The Congress of the Confederation was the governing body of the United States of America, in force from March 1, 1781, to March 4, 1789. It was composed of delegates appointed by the states' legislatures. As the immediate successor to the Second Continental Congress, it referred to itself as the Continental Congress throughout its 8-year history.
The Congress of the Confederation opened in the final stages of the American Revolution. Combat in the Revolution ended in October 1781 with the surrender of the British at the Battle of Yorktown. The British, however, continued to occupy New York City. Meanwhile, the American delegates in Paris, named by the Congress, negotiated the terms of peace with Great Britain. The membership of the Second Continental Congress automatically carried over to the Congress of the Confederation when the latter was created through the ratification of the Articles of Confederation.
Articles of Confederation
The Articles of Confederation, ratified in 1781.
The Articles of Confederation established a weak national government that consisted of a one-house legislature. The Congress had the power to declare war, sign treaties, and settle disputes between states, as well as borrow or print money. The Americans were so fearful of a strong, centralized government that they refused to grant their Congress the power of taxation. The Congress had little power and, without the external threat of a war against the British, enough delegates to meet to form a quorum became more difficult. Nonetheless, the Congress still managed to pass significant laws, most notably the Northwest Ordinance.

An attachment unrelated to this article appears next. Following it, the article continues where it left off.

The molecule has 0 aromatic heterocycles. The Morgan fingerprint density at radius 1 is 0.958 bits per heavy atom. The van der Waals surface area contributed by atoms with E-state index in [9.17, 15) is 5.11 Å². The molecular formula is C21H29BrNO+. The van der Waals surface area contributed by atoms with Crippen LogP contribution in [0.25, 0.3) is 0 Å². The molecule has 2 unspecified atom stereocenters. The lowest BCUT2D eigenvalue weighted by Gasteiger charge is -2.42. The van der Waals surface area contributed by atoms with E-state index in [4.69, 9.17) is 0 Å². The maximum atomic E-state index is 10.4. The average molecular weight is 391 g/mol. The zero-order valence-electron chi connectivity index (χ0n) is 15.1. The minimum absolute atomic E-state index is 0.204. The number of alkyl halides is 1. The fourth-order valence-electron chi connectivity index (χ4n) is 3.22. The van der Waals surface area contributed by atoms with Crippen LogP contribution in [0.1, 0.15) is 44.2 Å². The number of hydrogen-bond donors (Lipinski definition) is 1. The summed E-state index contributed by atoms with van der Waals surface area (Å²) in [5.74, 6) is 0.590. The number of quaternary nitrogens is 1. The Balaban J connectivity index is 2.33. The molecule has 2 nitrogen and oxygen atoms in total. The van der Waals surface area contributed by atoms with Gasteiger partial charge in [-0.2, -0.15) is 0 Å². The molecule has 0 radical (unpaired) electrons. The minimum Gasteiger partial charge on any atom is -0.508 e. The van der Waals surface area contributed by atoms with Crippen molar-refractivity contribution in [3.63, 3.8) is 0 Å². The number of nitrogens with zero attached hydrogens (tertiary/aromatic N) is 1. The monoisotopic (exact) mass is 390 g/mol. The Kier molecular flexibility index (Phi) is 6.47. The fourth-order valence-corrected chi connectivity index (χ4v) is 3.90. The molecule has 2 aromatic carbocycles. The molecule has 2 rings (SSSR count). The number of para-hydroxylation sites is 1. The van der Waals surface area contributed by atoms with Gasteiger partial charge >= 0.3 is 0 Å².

Congress of Confederation and the Constitution
The signing of the United States Constitution.
The Congress of the Confederation was succeeded by the Congress of the United States, as provided for in the Constitution, proposed September 17, 1787, in Philadelphia at the Constitutional Convention. The last meeting of the Continental Congress was held March 2, 1789, 2 days before the Constitutional government assumed power.